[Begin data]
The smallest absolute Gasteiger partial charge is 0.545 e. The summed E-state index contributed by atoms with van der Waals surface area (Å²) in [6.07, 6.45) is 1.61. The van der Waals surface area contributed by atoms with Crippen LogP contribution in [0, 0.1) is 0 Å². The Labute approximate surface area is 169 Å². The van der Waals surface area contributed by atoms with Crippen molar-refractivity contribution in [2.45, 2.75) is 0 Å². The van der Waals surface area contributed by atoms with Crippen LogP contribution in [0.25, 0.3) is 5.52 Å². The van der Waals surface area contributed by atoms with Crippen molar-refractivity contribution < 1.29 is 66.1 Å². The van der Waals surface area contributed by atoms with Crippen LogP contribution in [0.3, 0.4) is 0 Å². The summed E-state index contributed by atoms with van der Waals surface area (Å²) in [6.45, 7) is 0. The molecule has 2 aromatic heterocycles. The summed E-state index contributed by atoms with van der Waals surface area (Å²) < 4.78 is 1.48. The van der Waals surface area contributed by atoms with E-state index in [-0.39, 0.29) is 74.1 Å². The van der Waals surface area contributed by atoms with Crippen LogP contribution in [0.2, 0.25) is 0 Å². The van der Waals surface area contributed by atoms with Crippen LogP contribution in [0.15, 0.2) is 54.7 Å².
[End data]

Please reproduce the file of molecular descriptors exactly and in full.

The smallest absolute Gasteiger partial charge is 0.545 e. The summed E-state index contributed by atoms with van der Waals surface area (Å²) in [6.07, 6.45) is 1.61. The van der Waals surface area contributed by atoms with Crippen LogP contribution in [0, 0.1) is 0 Å². The Labute approximate surface area is 169 Å². The van der Waals surface area contributed by atoms with Crippen molar-refractivity contribution in [2.45, 2.75) is 0 Å². The van der Waals surface area contributed by atoms with Crippen LogP contribution in [0.25, 0.3) is 5.52 Å². The van der Waals surface area contributed by atoms with Crippen molar-refractivity contribution < 1.29 is 66.1 Å². The van der Waals surface area contributed by atoms with Crippen LogP contribution in [0.3, 0.4) is 0 Å². The summed E-state index contributed by atoms with van der Waals surface area (Å²) in [6.45, 7) is 0. The molecule has 2 aromatic heterocycles. The summed E-state index contributed by atoms with van der Waals surface area (Å²) < 4.78 is 1.48. The van der Waals surface area contributed by atoms with E-state index in [-0.39, 0.29) is 74.1 Å². The van der Waals surface area contributed by atoms with Crippen LogP contribution in [0.2, 0.25) is 0 Å². The van der Waals surface area contributed by atoms with Crippen LogP contribution in [0.15, 0.2) is 54.7 Å².